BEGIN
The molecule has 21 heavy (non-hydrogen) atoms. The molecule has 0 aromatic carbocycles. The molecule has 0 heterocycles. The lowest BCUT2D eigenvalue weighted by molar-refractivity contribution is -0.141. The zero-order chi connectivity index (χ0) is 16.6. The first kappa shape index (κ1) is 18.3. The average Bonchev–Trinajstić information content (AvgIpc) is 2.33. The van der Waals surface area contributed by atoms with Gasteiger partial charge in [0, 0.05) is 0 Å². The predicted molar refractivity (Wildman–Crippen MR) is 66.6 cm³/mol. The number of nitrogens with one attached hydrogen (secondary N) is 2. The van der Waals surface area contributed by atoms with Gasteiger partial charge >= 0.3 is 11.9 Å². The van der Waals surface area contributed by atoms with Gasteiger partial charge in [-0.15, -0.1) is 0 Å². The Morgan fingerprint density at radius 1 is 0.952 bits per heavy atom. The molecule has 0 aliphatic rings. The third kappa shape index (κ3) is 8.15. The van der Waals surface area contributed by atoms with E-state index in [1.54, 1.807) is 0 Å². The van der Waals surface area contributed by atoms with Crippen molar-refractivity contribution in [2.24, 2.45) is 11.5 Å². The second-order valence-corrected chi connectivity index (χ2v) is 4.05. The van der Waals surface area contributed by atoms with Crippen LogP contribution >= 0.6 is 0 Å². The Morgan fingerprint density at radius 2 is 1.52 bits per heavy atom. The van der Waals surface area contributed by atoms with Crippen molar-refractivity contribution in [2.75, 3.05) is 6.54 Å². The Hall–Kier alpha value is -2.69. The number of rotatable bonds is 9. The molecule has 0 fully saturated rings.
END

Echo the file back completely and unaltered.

The molecule has 21 heavy (non-hydrogen) atoms. The molecule has 0 aromatic carbocycles. The molecule has 0 heterocycles. The lowest BCUT2D eigenvalue weighted by molar-refractivity contribution is -0.141. The zero-order chi connectivity index (χ0) is 16.6. The first kappa shape index (κ1) is 18.3. The average Bonchev–Trinajstić information content (AvgIpc) is 2.33. The van der Waals surface area contributed by atoms with Gasteiger partial charge in [0, 0.05) is 0 Å². The predicted molar refractivity (Wildman–Crippen MR) is 66.6 cm³/mol. The number of nitrogens with one attached hydrogen (secondary N) is 2. The van der Waals surface area contributed by atoms with Gasteiger partial charge >= 0.3 is 11.9 Å². The van der Waals surface area contributed by atoms with Gasteiger partial charge in [-0.15, -0.1) is 0 Å². The Morgan fingerprint density at radius 1 is 0.952 bits per heavy atom. The molecule has 0 aliphatic rings. The third kappa shape index (κ3) is 8.15. The van der Waals surface area contributed by atoms with E-state index in [1.54, 1.807) is 0 Å². The van der Waals surface area contributed by atoms with Crippen molar-refractivity contribution in [2.24, 2.45) is 11.5 Å². The second-order valence-corrected chi connectivity index (χ2v) is 4.05. The van der Waals surface area contributed by atoms with Crippen LogP contribution >= 0.6 is 0 Å². The Morgan fingerprint density at radius 2 is 1.52 bits per heavy atom. The van der Waals surface area contributed by atoms with Crippen molar-refractivity contribution in [2.75, 3.05) is 6.54 Å². The Hall–Kier alpha value is -2.69. The number of rotatable bonds is 9. The molecule has 0 fully saturated rings.